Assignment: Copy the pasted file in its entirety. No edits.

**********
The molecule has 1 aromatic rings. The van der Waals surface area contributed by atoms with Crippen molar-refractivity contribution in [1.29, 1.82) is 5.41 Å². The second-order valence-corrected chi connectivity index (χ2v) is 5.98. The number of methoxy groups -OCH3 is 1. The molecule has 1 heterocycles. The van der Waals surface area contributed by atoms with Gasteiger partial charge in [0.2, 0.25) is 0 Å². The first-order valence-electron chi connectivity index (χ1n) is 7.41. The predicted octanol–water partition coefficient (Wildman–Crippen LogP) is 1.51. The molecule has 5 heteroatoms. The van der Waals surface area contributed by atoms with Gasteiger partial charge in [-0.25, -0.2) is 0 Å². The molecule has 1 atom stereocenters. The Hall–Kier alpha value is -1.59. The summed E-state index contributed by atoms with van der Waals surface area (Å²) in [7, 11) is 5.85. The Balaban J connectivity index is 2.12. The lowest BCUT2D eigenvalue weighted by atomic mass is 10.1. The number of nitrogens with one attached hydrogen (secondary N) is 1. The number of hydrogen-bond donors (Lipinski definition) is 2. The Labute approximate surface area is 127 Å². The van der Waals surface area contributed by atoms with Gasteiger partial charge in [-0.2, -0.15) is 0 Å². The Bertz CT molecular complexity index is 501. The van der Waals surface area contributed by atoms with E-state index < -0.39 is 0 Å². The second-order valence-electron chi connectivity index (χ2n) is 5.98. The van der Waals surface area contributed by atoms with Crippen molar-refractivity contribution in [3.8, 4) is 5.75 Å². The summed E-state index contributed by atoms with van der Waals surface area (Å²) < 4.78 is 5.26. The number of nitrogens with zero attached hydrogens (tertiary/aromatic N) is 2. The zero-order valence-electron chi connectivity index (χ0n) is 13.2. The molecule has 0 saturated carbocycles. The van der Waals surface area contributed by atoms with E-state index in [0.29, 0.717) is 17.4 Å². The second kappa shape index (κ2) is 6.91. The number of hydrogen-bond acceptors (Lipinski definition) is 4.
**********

The molecule has 1 aromatic rings. The van der Waals surface area contributed by atoms with Crippen molar-refractivity contribution in [1.29, 1.82) is 5.41 Å². The second-order valence-corrected chi connectivity index (χ2v) is 5.98. The number of methoxy groups -OCH3 is 1. The molecule has 1 heterocycles. The van der Waals surface area contributed by atoms with Gasteiger partial charge in [0.2, 0.25) is 0 Å². The first-order valence-electron chi connectivity index (χ1n) is 7.41. The predicted octanol–water partition coefficient (Wildman–Crippen LogP) is 1.51. The molecule has 5 heteroatoms. The van der Waals surface area contributed by atoms with Gasteiger partial charge in [-0.25, -0.2) is 0 Å². The molecule has 1 atom stereocenters. The Hall–Kier alpha value is -1.59. The summed E-state index contributed by atoms with van der Waals surface area (Å²) in [7, 11) is 5.85. The Balaban J connectivity index is 2.12. The lowest BCUT2D eigenvalue weighted by atomic mass is 10.1. The number of nitrogens with one attached hydrogen (secondary N) is 1. The number of hydrogen-bond donors (Lipinski definition) is 2. The Labute approximate surface area is 127 Å². The van der Waals surface area contributed by atoms with Gasteiger partial charge in [-0.2, -0.15) is 0 Å². The Bertz CT molecular complexity index is 501. The van der Waals surface area contributed by atoms with E-state index < -0.39 is 0 Å². The second-order valence-electron chi connectivity index (χ2n) is 5.98. The van der Waals surface area contributed by atoms with Crippen molar-refractivity contribution in [3.8, 4) is 5.75 Å². The summed E-state index contributed by atoms with van der Waals surface area (Å²) < 4.78 is 5.26. The number of nitrogens with zero attached hydrogens (tertiary/aromatic N) is 2. The zero-order valence-electron chi connectivity index (χ0n) is 13.2. The molecule has 0 saturated carbocycles. The van der Waals surface area contributed by atoms with E-state index in [0.29, 0.717) is 17.4 Å². The second kappa shape index (κ2) is 6.91. The number of hydrogen-bond acceptors (Lipinski definition) is 4.